The entire trail is marked with frequent cairns now. Also, many horses seem to travel on it now, many more than did before the road was closed. The trail used to be faint in places and I used to almost always take a wrong turn on a faint side trail on the return hike and have to backtrack. You would have to try very hard to take a wrong turn now, though.

Speaking of horses, I was thinking about how trails used exclusively by horses are so narrow but people trails are always wide even though people (generally speaking) are much smaller than horses. I was thinking about this when I was stepping over some large loose rocks and having trouble keeping my balance. I was thinking that it would be much easier to keep my balance in such situations if I had a couple more legs. Then the realization hit me; that's why horse trails are so narrow. As they plod along with tourists on their backs, they always have at least 3 feet on the ground. Humans, on the other hand, are on 1 foot most of the time, and so they stagger all over the place. I know I do. Now that is a good idea. I'm glad I finally figured that out. Well, I also thought of another possible explanation but it can't be proven one way or the other so we won't get into that. OK, since you ask, it has to do with humans thinking of themselves as the current masters of the universe and horses being mere beasts of burden.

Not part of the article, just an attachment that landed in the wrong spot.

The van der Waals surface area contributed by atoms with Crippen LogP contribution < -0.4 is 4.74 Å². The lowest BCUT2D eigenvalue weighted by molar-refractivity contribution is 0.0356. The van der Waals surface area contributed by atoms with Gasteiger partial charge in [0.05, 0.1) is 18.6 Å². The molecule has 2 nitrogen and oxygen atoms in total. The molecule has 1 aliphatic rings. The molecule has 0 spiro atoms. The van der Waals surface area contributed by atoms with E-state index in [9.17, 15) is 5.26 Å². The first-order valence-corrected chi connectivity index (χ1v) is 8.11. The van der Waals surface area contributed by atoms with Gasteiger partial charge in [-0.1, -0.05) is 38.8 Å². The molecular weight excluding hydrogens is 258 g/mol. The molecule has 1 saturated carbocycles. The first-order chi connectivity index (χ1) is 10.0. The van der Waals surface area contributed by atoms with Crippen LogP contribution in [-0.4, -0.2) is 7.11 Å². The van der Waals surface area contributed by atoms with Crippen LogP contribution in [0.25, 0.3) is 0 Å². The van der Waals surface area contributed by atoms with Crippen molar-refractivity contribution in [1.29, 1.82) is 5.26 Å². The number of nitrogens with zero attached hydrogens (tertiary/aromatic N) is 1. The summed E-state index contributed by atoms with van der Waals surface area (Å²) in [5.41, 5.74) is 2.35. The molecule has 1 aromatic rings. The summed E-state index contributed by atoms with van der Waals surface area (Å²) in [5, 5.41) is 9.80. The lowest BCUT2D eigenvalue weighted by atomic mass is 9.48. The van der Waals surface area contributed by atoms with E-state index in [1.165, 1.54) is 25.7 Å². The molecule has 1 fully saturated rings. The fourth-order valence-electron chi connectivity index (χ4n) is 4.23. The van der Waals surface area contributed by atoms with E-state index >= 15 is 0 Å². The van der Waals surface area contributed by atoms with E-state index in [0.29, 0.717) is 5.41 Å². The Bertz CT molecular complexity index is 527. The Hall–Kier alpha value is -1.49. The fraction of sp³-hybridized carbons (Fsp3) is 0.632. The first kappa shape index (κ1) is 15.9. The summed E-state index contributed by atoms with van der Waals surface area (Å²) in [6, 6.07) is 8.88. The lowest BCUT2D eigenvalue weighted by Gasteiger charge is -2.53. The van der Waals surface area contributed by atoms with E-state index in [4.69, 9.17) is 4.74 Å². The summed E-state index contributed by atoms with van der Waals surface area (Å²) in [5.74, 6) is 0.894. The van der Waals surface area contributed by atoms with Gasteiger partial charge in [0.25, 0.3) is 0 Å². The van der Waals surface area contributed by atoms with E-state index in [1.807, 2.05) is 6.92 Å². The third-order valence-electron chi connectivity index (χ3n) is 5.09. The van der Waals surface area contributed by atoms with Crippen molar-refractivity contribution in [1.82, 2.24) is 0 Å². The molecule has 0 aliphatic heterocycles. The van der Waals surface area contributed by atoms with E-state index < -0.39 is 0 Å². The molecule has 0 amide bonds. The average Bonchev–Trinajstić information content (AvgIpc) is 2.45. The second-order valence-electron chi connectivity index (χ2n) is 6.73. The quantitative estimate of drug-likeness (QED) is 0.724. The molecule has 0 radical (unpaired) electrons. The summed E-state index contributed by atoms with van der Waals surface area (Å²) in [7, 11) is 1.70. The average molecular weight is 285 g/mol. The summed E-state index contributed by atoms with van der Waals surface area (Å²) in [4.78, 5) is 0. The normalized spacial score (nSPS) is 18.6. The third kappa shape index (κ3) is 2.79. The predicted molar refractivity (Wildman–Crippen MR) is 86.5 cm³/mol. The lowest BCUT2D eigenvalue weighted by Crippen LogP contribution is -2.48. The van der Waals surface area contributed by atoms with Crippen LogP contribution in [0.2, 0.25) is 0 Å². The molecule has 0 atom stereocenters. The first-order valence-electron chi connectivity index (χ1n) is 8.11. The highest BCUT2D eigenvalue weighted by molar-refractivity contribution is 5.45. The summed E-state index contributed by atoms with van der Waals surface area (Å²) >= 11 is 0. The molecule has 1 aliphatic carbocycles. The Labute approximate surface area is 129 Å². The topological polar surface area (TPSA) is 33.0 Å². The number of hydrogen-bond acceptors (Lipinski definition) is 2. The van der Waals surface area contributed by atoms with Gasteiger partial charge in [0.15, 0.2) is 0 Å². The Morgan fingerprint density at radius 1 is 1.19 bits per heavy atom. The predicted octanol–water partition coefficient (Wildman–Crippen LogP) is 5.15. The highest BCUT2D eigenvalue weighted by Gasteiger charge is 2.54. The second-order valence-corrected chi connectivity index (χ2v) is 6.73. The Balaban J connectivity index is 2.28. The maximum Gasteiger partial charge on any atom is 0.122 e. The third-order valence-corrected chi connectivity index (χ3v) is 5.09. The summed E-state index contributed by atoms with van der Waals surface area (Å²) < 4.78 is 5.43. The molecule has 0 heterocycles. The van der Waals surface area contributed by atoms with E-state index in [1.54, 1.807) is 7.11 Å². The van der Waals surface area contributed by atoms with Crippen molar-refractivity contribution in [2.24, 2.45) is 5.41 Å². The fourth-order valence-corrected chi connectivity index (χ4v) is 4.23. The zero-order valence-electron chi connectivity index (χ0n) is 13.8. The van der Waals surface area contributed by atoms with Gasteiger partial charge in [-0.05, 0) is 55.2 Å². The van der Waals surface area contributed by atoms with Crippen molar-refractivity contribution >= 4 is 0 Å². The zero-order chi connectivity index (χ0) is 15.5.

Where was I? Oh, the Massacre Grounds trail. I made it all the way to the cliffs at the end. Kyle is the only person that has hiked all the way out there with me. He gave the the usual single finger salute when I tried to take his picture there. Such a sweet kid. I knew I could get to the end this day. I knew I could make it back, too. I mean, wouldn't it be kind of stupid to go all the way out there if I didn't think I could make it back? Yes, I know, people do that stuff all the time. I try really hard not to, though.

The view from the end is the same beautiful view that it has always been, but it means so much more now. I sat there for 10 or 15 minutes finding many of the places I've explored over the past few years. From many of those places, I've been able to see the cliffs at the end of this trail. Now I was on top of those cliffs looking back at all those other places. I've thoroughly enjoyed every moment of the journeys.

I used to look at that road and wonder where it went. I've been on it several times now.

Over there is an unofficial route to Garden Valley and Hackberry Spring.

I've been on that sloped peak and many of the smaller peaks and rocks and have wandered in that area quite a bit.

The rare and beautiful Desert Mariposa. Does its rarity make it seem more beautiful?

It took me 2 hours to get to the end of the trail. I had tried to walk slow to conserve energy and to be gentle on my ankle. I might have to go slow on the way back so when I saw that I only had 2 hours until sunset, I started back. The hike was about 5.3 miles long with 1310 feet of elevation change. That's much longer and more climbing that some hikes I've been on recently that completely wore me out. I wasn't stumbling from fatigue when I got back to the truck and my ankle was only a little sore the next day. Hallelujah. Click below for all of the pictures.